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HOME > Osong Public Health Res Perspect > Volume 2(Suppl 1); 2011 > Article
Climate Change and Malaria Transmission in Thailand
Jetsumon Sattabongkot Prachumsri
Osong Public Health and Research Perspectives 2011;2(Suppl 1):S7-S7.
Published online: December 31, 2011

Copyright ©2012, Korea Centers for Disease Control and Prevention

This is an Open Access article distributed under the terms of the Creative Commons Attribution Non-Commercial License () which permits unrestricted non-commercial use, distribution, and reproduction in any medium, provided the original work is properly cited.

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Climate warming can change the geographic distribution and intensity of the transmission of vector-borne diseases such as malaria. The heterogeneity in malaria trends probably reflects the multitude of factors that can drive malaria transmission. There are studies of climate change that probably alter the spread and transmission intensity of malaria in Africa.
The transmitted parasites usually benefit from increased temperatures as both their reproduction and development are accelerated. These finding suggest that the abundance, distribution and malaria transmission of different malaria vectors are driven by different environmental factors.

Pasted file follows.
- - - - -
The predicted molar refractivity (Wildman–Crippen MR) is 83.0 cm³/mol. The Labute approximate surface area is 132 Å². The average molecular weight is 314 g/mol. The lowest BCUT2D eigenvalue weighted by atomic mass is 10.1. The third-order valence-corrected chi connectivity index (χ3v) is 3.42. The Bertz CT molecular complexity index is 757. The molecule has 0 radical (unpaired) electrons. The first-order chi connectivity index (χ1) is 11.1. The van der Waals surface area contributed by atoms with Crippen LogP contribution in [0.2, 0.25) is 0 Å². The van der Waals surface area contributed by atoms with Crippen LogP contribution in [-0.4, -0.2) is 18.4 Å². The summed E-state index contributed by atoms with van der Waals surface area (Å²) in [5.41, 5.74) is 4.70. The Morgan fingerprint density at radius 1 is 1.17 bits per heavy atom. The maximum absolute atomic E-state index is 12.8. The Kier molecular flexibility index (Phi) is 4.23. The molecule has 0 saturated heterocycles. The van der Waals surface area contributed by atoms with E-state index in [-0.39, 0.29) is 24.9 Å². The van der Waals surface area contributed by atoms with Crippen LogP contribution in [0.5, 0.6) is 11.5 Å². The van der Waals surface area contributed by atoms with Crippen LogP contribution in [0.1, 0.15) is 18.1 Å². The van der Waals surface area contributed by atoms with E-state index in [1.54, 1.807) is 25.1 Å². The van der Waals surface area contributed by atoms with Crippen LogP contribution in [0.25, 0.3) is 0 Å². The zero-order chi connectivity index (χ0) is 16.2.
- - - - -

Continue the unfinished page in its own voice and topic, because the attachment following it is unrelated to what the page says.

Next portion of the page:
Malaria transmission and climate changes in high and low endemic areas in Thailand will be discussed.
A better understanding of the specific ecological parameters of each malaria mosquito species will help define their current distributions, and how they may currently and prospectively be affected by climate change, interventions and other factors.

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    Citations to this article as recorded by  
    • Global risks of infectious disease outbreaks and its relation to climate
      Christian L E Franzke, Marcin Czupryna
      Environmental Research Letters.2021; 16(8): 084063.     CrossRef

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